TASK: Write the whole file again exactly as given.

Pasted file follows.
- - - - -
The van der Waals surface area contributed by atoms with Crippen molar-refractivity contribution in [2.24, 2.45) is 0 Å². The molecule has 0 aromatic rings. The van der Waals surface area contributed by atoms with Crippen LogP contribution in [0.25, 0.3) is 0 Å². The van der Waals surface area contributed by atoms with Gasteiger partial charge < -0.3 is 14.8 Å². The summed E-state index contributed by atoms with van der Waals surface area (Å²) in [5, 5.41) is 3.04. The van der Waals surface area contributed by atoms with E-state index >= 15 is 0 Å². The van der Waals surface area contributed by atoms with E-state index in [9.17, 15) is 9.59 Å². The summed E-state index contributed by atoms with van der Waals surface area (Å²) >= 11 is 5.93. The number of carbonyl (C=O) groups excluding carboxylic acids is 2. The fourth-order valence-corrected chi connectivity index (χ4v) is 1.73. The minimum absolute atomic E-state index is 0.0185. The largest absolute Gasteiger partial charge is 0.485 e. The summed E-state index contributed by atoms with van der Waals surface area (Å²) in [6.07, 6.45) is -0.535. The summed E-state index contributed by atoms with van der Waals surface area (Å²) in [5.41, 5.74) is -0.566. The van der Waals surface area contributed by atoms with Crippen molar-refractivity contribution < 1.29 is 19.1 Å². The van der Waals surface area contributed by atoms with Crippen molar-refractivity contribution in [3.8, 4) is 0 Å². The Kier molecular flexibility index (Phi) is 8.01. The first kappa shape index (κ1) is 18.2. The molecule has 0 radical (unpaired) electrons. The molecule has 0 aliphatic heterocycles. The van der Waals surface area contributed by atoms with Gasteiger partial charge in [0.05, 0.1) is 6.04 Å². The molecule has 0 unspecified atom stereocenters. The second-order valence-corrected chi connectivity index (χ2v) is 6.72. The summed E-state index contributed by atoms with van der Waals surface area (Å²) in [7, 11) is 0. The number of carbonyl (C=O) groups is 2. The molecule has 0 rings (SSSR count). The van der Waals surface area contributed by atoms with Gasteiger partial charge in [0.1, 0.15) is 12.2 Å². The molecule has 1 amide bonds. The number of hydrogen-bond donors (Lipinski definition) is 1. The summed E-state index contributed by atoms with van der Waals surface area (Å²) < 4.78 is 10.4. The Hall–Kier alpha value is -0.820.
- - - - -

The van der Waals surface area contributed by atoms with Crippen molar-refractivity contribution in [2.24, 2.45) is 0 Å². The molecule has 0 aromatic rings. The van der Waals surface area contributed by atoms with Crippen LogP contribution in [0.25, 0.3) is 0 Å². The van der Waals surface area contributed by atoms with Gasteiger partial charge < -0.3 is 14.8 Å². The summed E-state index contributed by atoms with van der Waals surface area (Å²) in [5, 5.41) is 3.04. The van der Waals surface area contributed by atoms with E-state index >= 15 is 0 Å². The van der Waals surface area contributed by atoms with E-state index in [9.17, 15) is 9.59 Å². The summed E-state index contributed by atoms with van der Waals surface area (Å²) >= 11 is 5.93. The number of carbonyl (C=O) groups excluding carboxylic acids is 2. The fourth-order valence-corrected chi connectivity index (χ4v) is 1.73. The minimum absolute atomic E-state index is 0.0185. The largest absolute Gasteiger partial charge is 0.485 e. The summed E-state index contributed by atoms with van der Waals surface area (Å²) in [6.07, 6.45) is -0.535. The summed E-state index contributed by atoms with van der Waals surface area (Å²) in [5.41, 5.74) is -0.566. The van der Waals surface area contributed by atoms with Crippen molar-refractivity contribution < 1.29 is 19.1 Å². The van der Waals surface area contributed by atoms with Crippen molar-refractivity contribution in [3.8, 4) is 0 Å². The Kier molecular flexibility index (Phi) is 8.01. The first kappa shape index (κ1) is 18.2. The molecule has 0 radical (unpaired) electrons. The molecule has 0 aliphatic heterocycles. The van der Waals surface area contributed by atoms with Gasteiger partial charge in [0.05, 0.1) is 6.04 Å². The molecule has 0 unspecified atom stereocenters. The second-order valence-corrected chi connectivity index (χ2v) is 6.72. The summed E-state index contributed by atoms with van der Waals surface area (Å²) in [7, 11) is 0. The number of carbonyl (C=O) groups is 2. The molecule has 0 rings (SSSR count). The van der Waals surface area contributed by atoms with Gasteiger partial charge in [0.1, 0.15) is 12.2 Å². The molecule has 1 amide bonds. The number of hydrogen-bond donors (Lipinski definition) is 1. The summed E-state index contributed by atoms with van der Waals surface area (Å²) < 4.78 is 10.4. The Hall–Kier alpha value is -0.820.